Back when GoDaddy Inc., founded by Bob Parsons, began advertising during the Super Bowl, everyone watching was in shock by the company’s advertisements. At the time, most people didn’t even know what GoDaddy was. The reaction to the company’s “sex sells” marketing has since been undeniably successful, but with the recent shift away from such advertising, it brings question to whether having Danica Patrick step, soaking wet, out of a shower is most optimal, and if so, why is it?
Why Sex Sells
The question of why sex sells is more complex than just visual appeal; it is more a psychological, even subconscious attraction. To better illustrate, here are a few things you may not know about how and why sex sells:
- As seen on Loyaltyandcustomers.com, sex appeal in advertising works for both genders. While selling sex in a marketing campaign may work more often with males, the opposite gender is certainly not impervious to advertising sex appeal. For instance, a health club featuring a muscular, sweaty and shirtless man is sure to sell a few women on memberships, just as an attractive female in a car commercial will entice guys to head down to the dealership.
- While selling sex in an advertisement may seem to appeal only to physical attraction, in actuality, it can resonate much deeper with the target market. What’s more, a sexually appealing advertisement has the potential to register with a viewer’s subconscious thoughts, past experiences and moral beliefs.
- More is not always better when it comes to selling sex in an advertisement. Generally speaking, and depending on the target audience, tasteful sex appeal can be more influential in a marketing campaign than raunchiness. This may have something to do with GoDaddy’s shift away from its sexiest ads.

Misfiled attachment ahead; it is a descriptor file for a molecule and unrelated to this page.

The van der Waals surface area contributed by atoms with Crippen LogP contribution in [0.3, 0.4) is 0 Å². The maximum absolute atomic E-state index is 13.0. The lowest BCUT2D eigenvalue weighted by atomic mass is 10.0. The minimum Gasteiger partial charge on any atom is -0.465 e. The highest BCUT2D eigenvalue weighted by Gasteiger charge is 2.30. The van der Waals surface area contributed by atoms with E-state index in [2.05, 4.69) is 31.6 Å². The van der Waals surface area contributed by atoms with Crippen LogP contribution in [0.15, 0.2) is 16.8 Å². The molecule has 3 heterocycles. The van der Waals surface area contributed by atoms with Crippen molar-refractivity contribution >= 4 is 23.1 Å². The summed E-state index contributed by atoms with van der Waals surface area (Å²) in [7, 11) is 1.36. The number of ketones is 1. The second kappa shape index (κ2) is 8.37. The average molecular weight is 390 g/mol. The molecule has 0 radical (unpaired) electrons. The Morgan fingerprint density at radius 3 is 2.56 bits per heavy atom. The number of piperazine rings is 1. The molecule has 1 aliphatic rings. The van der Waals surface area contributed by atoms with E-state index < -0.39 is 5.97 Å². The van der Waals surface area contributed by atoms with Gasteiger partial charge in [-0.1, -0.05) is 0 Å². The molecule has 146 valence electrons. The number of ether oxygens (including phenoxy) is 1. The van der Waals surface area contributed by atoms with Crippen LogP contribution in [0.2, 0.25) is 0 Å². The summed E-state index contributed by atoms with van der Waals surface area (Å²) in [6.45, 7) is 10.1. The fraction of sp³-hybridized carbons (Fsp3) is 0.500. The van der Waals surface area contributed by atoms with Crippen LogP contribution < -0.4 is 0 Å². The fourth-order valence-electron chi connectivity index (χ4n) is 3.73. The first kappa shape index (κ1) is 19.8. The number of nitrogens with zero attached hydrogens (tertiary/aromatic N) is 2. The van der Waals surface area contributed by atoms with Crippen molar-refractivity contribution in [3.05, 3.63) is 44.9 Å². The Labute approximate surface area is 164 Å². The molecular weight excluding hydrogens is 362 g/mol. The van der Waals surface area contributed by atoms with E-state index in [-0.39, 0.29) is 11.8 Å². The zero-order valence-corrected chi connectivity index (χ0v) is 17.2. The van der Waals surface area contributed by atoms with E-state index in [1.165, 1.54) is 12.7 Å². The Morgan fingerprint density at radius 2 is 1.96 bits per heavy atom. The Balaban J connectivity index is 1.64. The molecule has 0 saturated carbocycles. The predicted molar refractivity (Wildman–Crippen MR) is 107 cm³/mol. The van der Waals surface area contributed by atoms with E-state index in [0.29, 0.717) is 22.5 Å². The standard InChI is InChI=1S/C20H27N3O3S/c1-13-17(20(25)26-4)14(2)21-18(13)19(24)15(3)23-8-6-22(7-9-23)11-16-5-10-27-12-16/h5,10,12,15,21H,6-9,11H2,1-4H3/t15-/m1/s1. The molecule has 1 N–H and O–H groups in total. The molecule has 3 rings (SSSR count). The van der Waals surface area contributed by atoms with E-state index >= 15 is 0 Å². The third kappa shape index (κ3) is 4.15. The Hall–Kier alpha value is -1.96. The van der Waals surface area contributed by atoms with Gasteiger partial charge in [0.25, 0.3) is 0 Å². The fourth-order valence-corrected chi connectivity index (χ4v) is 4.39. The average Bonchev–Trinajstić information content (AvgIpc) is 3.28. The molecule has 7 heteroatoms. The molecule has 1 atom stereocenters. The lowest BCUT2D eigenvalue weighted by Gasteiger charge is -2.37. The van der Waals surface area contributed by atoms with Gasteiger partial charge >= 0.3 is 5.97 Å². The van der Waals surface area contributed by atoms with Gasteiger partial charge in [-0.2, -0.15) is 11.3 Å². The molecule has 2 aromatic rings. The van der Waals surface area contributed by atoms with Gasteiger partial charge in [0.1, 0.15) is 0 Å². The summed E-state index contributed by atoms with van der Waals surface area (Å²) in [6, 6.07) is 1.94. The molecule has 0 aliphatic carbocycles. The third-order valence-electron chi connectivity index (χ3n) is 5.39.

Examples of Selling Sex
While there are certainly other companies to use the sex sells mentality, like Hooters and WWE; GoDaddy is likely the most predominant, simply because they do so on such a large stage. They are the most notable company to feature such sexually appealing ads during the Super Bowl. The opinion of GoDaddy’s marketing is somewhat mixed, with some people feeling like it is trashy and others that it is less promiscuous than most depictions in modern media. For instance, after one of GoDaddy’s Super Bowl ads aired, The New York Times commented, call it “raunchy” and done in a style similar to Girls Gone Wild. Even some experts in the advertising industry failed to condone such marketing, as one columnist from Adweek called the use of sex appeal “just sad.”
However, Bob Parsons has defended his brand calling it “edgy, and a bit inappropriate.” Parsons’ GoDaddy is not the only widely popular brand to defend itself with such explanation. Hooters restaurants’ slogan explains it all by calling the brand “delightfully tacky, yet unrefined.” It is safe to say that Hooters promotes itself in a style that is very much “GoDaddy-esque.”
The aforementioned examination has aimed at shedding a bit of light on why sex sells in advertising, and how people react to such marketing. It is fair to say, and perhaps the most fascinating aspect of why sex sells, is that it resonates with much more than a person’s physical attraction, it entices the subconscious. Which is likely why some companies, like GoDaddy have adopted marketing campaigns that sell sex even when their product/service is anything but sexy. Now that Bob Parsons and GoDaddy have begun to shift away from the “sex sells” mentality, it suggests that sex may sell, but perhaps not for everyone.